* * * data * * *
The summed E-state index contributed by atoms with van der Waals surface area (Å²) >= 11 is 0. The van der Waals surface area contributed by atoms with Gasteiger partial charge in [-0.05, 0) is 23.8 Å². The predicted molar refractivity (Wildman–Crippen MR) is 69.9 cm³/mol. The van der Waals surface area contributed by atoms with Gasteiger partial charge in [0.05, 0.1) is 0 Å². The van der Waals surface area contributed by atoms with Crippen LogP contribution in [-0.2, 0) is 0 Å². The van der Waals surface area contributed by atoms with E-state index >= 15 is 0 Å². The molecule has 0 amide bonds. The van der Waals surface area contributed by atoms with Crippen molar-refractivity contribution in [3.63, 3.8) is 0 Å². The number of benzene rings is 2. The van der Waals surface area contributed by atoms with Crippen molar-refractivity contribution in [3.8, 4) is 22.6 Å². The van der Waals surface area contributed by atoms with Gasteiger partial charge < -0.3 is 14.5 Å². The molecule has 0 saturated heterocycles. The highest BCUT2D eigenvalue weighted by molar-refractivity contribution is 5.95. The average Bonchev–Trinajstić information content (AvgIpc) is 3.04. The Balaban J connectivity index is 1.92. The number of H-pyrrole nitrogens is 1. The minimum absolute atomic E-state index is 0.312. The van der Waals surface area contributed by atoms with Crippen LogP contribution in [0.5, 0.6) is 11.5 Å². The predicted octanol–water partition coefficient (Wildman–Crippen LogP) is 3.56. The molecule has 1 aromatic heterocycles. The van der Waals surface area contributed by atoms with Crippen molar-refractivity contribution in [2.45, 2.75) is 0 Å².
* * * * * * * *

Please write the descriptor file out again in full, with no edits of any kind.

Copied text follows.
The summed E-state index contributed by atoms with van der Waals surface area (Å²) >= 11 is 0. The van der Waals surface area contributed by atoms with Gasteiger partial charge in [-0.05, 0) is 23.8 Å². The predicted molar refractivity (Wildman–Crippen MR) is 69.9 cm³/mol. The van der Waals surface area contributed by atoms with Gasteiger partial charge in [0.05, 0.1) is 0 Å². The van der Waals surface area contributed by atoms with Crippen LogP contribution in [-0.2, 0) is 0 Å². The van der Waals surface area contributed by atoms with E-state index >= 15 is 0 Å². The molecule has 0 amide bonds. The van der Waals surface area contributed by atoms with Crippen molar-refractivity contribution in [3.63, 3.8) is 0 Å². The number of benzene rings is 2. The van der Waals surface area contributed by atoms with Crippen molar-refractivity contribution in [3.8, 4) is 22.6 Å². The van der Waals surface area contributed by atoms with Gasteiger partial charge < -0.3 is 14.5 Å². The molecule has 0 saturated heterocycles. The highest BCUT2D eigenvalue weighted by molar-refractivity contribution is 5.95. The average Bonchev–Trinajstić information content (AvgIpc) is 3.04. The Balaban J connectivity index is 1.92. The number of H-pyrrole nitrogens is 1. The minimum absolute atomic E-state index is 0.312. The van der Waals surface area contributed by atoms with Crippen LogP contribution in [0.5, 0.6) is 11.5 Å². The predicted octanol–water partition coefficient (Wildman–Crippen LogP) is 3.56. The molecule has 1 aromatic heterocycles. The van der Waals surface area contributed by atoms with Crippen molar-refractivity contribution in [2.45, 2.75) is 0 Å².